This instrument was in service before the chance to reassess Matthew Parker’s fantastic replica of the Ehe II (1700) trumpet. In, for instance, 1723, there were no 1746 trumpets, so this model is perhaps even more appropriate for playing most European high-Baroque repertoire. It certainly works! Coloratura clarino passages flutter out with the greatest of ease, principale is solid, tuning is very good in C and D at a’=415 and its sound is noble, resonant and golden. 3)

GNM conservator of musical instruments Markus Raquet also makes brass instruments to a very high standard, concerned with building techniques that are as historical as possible in his careful reproductions. Trumpet replicas include Haas, Ehe III (C18); Hanlein, Droschel (C17) and are well worth your hard earned Euros. 4)

More recordings of real trumpets are emerging, thanks mainly to the persistence of Sigiswald Kuijken. Another must-hear is HAOTAT (Heroic Art of Trumpets and Timpani), recorded in 2003 but released in 2009. Although an hour of fanfares in D major (or high-pitch C) could drain all but the most compulsive enthusiast, this CD contains some virtuosic duets (sonatae a due) by Biber, stunningly executed by Igino Conforzi and JF Madeuf. 5)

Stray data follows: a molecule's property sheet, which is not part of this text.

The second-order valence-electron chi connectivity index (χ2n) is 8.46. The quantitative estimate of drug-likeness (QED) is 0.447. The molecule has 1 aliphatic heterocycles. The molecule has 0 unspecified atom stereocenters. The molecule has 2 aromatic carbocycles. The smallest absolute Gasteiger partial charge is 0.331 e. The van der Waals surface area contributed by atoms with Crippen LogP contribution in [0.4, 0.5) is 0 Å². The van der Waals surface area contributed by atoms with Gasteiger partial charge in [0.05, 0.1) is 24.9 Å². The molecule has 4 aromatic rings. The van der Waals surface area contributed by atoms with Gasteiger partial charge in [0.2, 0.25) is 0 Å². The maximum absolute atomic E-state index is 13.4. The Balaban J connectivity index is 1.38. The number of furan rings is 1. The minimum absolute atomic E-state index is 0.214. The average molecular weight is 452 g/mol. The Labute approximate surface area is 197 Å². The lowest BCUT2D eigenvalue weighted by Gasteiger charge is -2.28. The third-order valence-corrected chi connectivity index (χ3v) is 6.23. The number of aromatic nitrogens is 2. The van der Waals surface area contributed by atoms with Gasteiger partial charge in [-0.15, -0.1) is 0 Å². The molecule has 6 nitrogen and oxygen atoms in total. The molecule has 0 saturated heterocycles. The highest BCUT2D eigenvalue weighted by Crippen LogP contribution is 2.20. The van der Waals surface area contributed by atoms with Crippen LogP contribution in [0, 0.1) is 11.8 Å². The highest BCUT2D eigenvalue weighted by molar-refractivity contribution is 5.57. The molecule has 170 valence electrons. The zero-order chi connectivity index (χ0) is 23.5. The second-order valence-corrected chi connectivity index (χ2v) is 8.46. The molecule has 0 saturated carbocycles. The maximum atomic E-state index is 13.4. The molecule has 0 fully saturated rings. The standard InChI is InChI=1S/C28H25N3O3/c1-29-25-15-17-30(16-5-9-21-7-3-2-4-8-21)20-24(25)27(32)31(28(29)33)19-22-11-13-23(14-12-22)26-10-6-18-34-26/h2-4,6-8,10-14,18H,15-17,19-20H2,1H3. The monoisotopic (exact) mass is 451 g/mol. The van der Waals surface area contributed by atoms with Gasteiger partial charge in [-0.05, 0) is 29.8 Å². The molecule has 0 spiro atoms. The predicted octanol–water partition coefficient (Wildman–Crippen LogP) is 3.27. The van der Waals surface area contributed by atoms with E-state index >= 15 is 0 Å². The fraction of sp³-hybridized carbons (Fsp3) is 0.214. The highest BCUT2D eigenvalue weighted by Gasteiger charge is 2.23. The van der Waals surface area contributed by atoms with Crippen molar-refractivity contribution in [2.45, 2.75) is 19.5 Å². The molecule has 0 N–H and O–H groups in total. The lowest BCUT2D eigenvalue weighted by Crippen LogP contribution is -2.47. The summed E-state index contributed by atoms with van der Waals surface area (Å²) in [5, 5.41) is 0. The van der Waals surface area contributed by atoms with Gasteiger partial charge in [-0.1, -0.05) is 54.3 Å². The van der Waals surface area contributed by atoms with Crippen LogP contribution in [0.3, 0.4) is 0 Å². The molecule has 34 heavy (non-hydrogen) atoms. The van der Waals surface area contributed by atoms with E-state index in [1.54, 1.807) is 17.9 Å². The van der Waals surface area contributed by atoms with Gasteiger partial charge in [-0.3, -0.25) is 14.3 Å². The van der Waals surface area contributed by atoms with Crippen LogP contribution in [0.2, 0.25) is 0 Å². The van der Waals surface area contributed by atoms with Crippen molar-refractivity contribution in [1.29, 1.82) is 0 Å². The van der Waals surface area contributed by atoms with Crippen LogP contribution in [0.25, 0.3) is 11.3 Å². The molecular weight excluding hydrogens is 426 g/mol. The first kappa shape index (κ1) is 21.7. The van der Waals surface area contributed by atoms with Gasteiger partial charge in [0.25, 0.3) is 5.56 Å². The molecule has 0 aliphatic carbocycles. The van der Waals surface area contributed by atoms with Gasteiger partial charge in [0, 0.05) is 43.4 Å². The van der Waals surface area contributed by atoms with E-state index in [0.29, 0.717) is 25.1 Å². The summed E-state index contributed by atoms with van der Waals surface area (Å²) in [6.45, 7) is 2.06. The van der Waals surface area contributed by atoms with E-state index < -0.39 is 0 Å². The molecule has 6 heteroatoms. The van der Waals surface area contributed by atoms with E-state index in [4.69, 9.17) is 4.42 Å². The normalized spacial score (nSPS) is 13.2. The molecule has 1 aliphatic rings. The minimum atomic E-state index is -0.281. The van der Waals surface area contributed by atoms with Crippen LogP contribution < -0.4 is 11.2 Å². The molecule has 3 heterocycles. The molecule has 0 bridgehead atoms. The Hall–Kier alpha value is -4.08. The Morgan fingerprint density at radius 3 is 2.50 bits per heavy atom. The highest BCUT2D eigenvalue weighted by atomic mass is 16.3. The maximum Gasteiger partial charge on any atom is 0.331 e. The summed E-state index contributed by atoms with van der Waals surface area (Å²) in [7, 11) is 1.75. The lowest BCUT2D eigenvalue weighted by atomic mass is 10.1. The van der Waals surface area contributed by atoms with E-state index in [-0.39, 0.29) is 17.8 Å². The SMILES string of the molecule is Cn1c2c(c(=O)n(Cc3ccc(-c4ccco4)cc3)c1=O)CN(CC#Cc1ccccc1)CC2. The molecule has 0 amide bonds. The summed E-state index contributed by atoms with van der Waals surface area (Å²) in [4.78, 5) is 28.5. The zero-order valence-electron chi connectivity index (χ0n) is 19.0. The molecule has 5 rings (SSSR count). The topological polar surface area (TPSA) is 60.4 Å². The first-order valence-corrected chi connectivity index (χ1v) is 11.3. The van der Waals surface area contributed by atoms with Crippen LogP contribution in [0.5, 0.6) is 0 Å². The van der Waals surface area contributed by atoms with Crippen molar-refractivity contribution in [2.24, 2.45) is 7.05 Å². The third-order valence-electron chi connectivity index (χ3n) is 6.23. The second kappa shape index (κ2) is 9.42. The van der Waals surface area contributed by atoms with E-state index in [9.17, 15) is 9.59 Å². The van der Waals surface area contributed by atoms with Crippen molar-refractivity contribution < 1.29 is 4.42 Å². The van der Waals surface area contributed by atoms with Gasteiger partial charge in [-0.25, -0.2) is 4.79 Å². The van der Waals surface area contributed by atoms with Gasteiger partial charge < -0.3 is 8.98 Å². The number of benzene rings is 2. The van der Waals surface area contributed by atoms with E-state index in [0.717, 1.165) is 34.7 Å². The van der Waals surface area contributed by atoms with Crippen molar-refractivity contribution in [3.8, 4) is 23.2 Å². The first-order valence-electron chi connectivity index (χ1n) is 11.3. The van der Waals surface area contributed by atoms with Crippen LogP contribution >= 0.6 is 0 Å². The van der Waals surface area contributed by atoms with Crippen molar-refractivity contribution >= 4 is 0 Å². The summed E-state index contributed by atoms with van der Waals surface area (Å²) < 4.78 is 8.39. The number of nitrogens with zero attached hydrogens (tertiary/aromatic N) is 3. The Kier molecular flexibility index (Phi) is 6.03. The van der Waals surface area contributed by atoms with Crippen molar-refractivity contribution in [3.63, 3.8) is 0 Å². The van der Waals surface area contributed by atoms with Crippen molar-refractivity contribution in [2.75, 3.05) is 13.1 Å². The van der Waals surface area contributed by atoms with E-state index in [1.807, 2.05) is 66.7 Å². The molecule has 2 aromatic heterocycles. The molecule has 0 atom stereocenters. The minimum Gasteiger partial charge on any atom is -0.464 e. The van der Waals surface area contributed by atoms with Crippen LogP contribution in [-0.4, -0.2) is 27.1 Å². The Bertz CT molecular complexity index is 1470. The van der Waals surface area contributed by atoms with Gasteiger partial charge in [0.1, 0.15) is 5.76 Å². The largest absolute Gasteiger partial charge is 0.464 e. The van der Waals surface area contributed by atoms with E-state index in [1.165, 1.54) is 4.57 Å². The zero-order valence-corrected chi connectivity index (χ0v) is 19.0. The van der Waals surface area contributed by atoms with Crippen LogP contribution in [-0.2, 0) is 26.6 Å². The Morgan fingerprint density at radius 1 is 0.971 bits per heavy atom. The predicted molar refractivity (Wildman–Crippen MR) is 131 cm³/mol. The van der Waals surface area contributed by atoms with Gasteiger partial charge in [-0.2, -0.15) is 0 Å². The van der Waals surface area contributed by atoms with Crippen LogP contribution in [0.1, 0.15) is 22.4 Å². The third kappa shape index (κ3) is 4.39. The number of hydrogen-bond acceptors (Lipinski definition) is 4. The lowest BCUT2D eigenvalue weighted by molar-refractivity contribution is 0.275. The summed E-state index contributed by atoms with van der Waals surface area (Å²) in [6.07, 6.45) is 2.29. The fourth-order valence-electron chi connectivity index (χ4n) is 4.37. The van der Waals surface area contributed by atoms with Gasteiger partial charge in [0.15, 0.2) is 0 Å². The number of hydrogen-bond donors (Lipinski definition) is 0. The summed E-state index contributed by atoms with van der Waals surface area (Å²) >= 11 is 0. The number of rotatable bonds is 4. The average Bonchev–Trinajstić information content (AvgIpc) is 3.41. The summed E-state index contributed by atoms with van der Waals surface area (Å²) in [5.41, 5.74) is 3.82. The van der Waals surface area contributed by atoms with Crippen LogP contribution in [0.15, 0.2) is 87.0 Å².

Many youngsters are showing an interest in the real trumpet but J F Madeuf is still the only conservatoire professor prepared (or able?) to do in public what he or she claims to teach. I’m happy to report that his department at the SCB continues to thrive with a steady stream of well-motivated internal and visiting students. Lead on Madeuf!

It is difficult to accept that before the 19th century, many more people, representing a much higher percentage of the population, were able to play the real trumpet than the handful that can do so today. At each concert played and recording made with strainers, I lament the ever-deepening chasm of wasted effort and opportunity missed. For all the ability and musicianship of many straineers, it is a little tragic that their achievements mean nothing in real terms, other than making a fast buck and compounding the deception of their customers. Perhaps the strainer can be revived in 250 years. In the mean time, the most progress could be made if these gifted souls applied themselves and showed us all how it should be done. Come, ye faint of heart, get your gloves on!
Mike Diprose


Thanks to: Markus Raquet, Heinrich Sauer, J-F Madeuf, Graham Nicholson, Frank Tomes, Edward H Tarr, Matthew Parker, David Staff, Patryk Frankowski, Don Smithters, Olivier Picon, Barokensemble De Swaen, Margreet van der Heyden, Schola Cantorum Basiliensis, Rapp Stiftung, Ensemble Archimboldo, Musica Fiorita, Simon Lily. Murray Campbell, Arnold Myers, Kathrin Menzel, BRaSS Forum.